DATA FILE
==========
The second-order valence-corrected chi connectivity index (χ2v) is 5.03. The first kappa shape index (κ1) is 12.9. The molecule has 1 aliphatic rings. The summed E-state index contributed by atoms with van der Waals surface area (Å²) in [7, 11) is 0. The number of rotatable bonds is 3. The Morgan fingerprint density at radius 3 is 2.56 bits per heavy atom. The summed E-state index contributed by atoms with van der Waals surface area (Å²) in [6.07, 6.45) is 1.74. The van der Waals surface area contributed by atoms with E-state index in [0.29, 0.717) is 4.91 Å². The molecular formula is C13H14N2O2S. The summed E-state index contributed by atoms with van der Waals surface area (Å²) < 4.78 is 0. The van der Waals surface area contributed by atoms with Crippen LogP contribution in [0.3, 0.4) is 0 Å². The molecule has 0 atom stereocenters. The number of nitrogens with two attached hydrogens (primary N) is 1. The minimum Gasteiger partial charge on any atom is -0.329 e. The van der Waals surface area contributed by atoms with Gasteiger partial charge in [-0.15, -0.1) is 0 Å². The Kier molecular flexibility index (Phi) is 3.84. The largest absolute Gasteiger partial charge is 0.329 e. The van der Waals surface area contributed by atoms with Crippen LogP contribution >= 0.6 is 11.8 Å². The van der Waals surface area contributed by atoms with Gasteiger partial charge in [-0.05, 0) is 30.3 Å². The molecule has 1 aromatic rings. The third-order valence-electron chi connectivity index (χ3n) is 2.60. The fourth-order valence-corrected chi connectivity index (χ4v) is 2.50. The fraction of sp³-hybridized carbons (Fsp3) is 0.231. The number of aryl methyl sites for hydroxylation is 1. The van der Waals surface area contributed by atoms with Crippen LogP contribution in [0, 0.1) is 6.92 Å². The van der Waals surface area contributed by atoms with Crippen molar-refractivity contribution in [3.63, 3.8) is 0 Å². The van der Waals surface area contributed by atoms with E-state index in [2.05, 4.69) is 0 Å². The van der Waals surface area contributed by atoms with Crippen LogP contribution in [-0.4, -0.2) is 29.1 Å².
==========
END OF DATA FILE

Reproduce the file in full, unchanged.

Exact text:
The second-order valence-corrected chi connectivity index (χ2v) is 5.03. The first kappa shape index (κ1) is 12.9. The molecule has 1 aliphatic rings. The summed E-state index contributed by atoms with van der Waals surface area (Å²) in [7, 11) is 0. The number of rotatable bonds is 3. The Morgan fingerprint density at radius 3 is 2.56 bits per heavy atom. The summed E-state index contributed by atoms with van der Waals surface area (Å²) in [6.07, 6.45) is 1.74. The van der Waals surface area contributed by atoms with E-state index in [0.29, 0.717) is 4.91 Å². The molecular formula is C13H14N2O2S. The summed E-state index contributed by atoms with van der Waals surface area (Å²) < 4.78 is 0. The van der Waals surface area contributed by atoms with Crippen LogP contribution in [0.3, 0.4) is 0 Å². The molecule has 0 atom stereocenters. The number of nitrogens with two attached hydrogens (primary N) is 1. The minimum Gasteiger partial charge on any atom is -0.329 e. The van der Waals surface area contributed by atoms with Gasteiger partial charge in [-0.15, -0.1) is 0 Å². The Kier molecular flexibility index (Phi) is 3.84. The largest absolute Gasteiger partial charge is 0.329 e. The van der Waals surface area contributed by atoms with Crippen LogP contribution >= 0.6 is 11.8 Å². The van der Waals surface area contributed by atoms with Gasteiger partial charge in [-0.05, 0) is 30.3 Å². The molecule has 1 aromatic rings. The third-order valence-electron chi connectivity index (χ3n) is 2.60. The fourth-order valence-corrected chi connectivity index (χ4v) is 2.50. The fraction of sp³-hybridized carbons (Fsp3) is 0.231. The number of aryl methyl sites for hydroxylation is 1. The van der Waals surface area contributed by atoms with Crippen LogP contribution in [0, 0.1) is 6.92 Å². The van der Waals surface area contributed by atoms with Crippen molar-refractivity contribution in [3.63, 3.8) is 0 Å². The van der Waals surface area contributed by atoms with E-state index in [2.05, 4.69) is 0 Å². The van der Waals surface area contributed by atoms with Crippen LogP contribution in [-0.4, -0.2) is 29.1 Å².